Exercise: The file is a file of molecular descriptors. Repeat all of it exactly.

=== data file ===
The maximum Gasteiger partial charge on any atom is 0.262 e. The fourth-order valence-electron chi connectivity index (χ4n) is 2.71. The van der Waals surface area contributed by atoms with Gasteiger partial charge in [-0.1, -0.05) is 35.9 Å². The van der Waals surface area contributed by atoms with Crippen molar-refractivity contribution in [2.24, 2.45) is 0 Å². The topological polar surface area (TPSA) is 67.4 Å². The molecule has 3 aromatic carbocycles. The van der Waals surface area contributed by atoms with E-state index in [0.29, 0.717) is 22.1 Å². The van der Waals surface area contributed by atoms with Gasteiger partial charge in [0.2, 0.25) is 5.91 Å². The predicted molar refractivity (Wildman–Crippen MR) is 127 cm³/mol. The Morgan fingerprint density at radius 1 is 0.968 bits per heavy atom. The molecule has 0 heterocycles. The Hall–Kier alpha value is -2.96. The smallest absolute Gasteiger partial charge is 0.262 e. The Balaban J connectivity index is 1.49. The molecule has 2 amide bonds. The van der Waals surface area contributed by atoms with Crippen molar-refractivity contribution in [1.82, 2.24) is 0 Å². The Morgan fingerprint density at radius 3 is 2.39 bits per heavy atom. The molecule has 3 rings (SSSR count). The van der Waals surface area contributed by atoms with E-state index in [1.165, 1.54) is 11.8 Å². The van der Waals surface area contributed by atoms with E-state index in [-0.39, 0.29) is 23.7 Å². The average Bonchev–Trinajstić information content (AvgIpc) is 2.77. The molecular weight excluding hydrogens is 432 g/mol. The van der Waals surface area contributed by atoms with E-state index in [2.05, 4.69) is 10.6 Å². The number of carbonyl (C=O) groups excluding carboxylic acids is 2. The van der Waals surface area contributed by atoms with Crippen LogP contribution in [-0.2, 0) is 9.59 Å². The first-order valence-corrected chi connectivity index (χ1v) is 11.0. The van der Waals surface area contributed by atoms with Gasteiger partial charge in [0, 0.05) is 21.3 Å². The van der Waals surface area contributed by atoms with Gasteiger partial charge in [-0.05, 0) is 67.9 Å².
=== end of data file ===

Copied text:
The maximum Gasteiger partial charge on any atom is 0.262 e. The fourth-order valence-electron chi connectivity index (χ4n) is 2.71. The van der Waals surface area contributed by atoms with Gasteiger partial charge in [-0.1, -0.05) is 35.9 Å². The van der Waals surface area contributed by atoms with Crippen molar-refractivity contribution in [2.24, 2.45) is 0 Å². The topological polar surface area (TPSA) is 67.4 Å². The molecule has 3 aromatic carbocycles. The van der Waals surface area contributed by atoms with E-state index in [0.29, 0.717) is 22.1 Å². The van der Waals surface area contributed by atoms with Gasteiger partial charge in [0.2, 0.25) is 5.91 Å². The predicted molar refractivity (Wildman–Crippen MR) is 127 cm³/mol. The Morgan fingerprint density at radius 1 is 0.968 bits per heavy atom. The molecule has 0 heterocycles. The Hall–Kier alpha value is -2.96. The smallest absolute Gasteiger partial charge is 0.262 e. The Balaban J connectivity index is 1.49. The molecule has 2 amide bonds. The van der Waals surface area contributed by atoms with Crippen molar-refractivity contribution in [1.82, 2.24) is 0 Å². The Morgan fingerprint density at radius 3 is 2.39 bits per heavy atom. The molecule has 3 rings (SSSR count). The van der Waals surface area contributed by atoms with E-state index in [1.165, 1.54) is 11.8 Å². The van der Waals surface area contributed by atoms with E-state index in [-0.39, 0.29) is 23.7 Å². The average Bonchev–Trinajstić information content (AvgIpc) is 2.77. The molecular weight excluding hydrogens is 432 g/mol. The van der Waals surface area contributed by atoms with E-state index in [2.05, 4.69) is 10.6 Å². The number of carbonyl (C=O) groups excluding carboxylic acids is 2. The van der Waals surface area contributed by atoms with Crippen LogP contribution in [-0.2, 0) is 9.59 Å². The first-order valence-corrected chi connectivity index (χ1v) is 11.0. The van der Waals surface area contributed by atoms with Gasteiger partial charge in [0, 0.05) is 21.3 Å². The van der Waals surface area contributed by atoms with Gasteiger partial charge in [-0.05, 0) is 67.9 Å².